Taking a rain check on sex? You may be part of a broader cultural shift. According to a study recently published in the Archives of Sexual Behavior, younger Millennials are more than twice as likely to report not having had sex since turning 18 (15%) compared to Baby Boomers and Gen X at the same age (6%). This is particularly true for women, people with college educations and Black Americans.
Millennials also tend to have fewer sexual partners than earlier generations, with an average of 8 compared to Baby Boomers’ 11 at the same age. We’re also seeing fewer people report that they have sex with multiple partners, down from 19% in the early 1990s to 12% today.
Although the changes in the statistics aren’t exactly cataclysmic, a Washington Post article speculates on some of the reasons why younger people seem to be a little more sexually conservative than their parents. As the article’s author Tara Bahrampour points out, Millennials have grown up awash in caution: we’ve grown up wearing our seat belts, eschewing and basically eradicating cigarette smoking, with “safe spaces” on our college campuses and trigger warnings aplenty. Increased risk aversion may be translating into an avoidance of the vulnerability of sex, lest we might “catch feelings.”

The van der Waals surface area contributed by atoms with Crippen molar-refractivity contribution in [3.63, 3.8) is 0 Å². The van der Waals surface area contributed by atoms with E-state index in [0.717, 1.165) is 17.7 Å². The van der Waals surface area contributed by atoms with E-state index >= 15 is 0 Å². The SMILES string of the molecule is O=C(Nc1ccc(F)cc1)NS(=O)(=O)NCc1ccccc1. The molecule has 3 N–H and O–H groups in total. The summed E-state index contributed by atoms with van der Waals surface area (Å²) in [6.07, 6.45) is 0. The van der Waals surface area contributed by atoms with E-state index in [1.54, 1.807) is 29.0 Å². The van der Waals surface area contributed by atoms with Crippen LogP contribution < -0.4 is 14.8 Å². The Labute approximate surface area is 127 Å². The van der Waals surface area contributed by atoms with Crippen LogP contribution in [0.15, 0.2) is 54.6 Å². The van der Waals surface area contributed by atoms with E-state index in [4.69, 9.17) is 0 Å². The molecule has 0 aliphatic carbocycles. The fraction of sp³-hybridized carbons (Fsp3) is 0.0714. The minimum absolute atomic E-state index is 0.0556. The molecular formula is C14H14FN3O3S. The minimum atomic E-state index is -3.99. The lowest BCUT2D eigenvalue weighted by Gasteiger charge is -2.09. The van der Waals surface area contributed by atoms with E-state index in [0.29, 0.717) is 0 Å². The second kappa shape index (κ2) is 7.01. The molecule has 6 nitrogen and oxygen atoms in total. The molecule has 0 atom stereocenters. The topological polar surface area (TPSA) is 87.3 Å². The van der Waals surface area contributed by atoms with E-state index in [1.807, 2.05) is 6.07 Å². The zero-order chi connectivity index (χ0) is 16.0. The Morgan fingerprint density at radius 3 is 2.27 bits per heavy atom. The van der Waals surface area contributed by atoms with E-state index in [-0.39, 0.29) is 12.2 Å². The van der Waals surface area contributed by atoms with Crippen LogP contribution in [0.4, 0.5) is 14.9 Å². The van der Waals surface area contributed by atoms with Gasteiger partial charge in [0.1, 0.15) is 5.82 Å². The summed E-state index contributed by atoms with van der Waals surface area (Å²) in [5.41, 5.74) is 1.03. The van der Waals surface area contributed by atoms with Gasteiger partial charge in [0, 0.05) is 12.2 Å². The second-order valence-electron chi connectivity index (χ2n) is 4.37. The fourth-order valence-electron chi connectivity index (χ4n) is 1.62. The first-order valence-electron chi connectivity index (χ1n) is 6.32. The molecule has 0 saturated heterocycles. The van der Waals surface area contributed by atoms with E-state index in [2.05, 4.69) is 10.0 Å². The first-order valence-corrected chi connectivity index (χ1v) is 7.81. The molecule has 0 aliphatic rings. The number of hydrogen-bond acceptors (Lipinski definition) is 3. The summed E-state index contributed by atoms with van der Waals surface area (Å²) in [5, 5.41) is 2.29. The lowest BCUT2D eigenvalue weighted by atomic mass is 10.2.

The media also love to suggest that Millennials struggle to form intimate in-person connections, having spent our entire young adult lives with a large chunk of socialization happening online. Perhaps this drives some part of the trend. But whatever the reasons for change, as anthropologist Helen Fisher points out, sex is as vital to life as water, and those who aren’t having sex now almost certainly will at some point. So if your friends are giving you a hard time about the cobwebs between your legs, know that you’re definitely not alone (and maybe get some new friends). After all, it’s really important to experience loneliness, and there’s no such thing as a perfect sex life, anyway.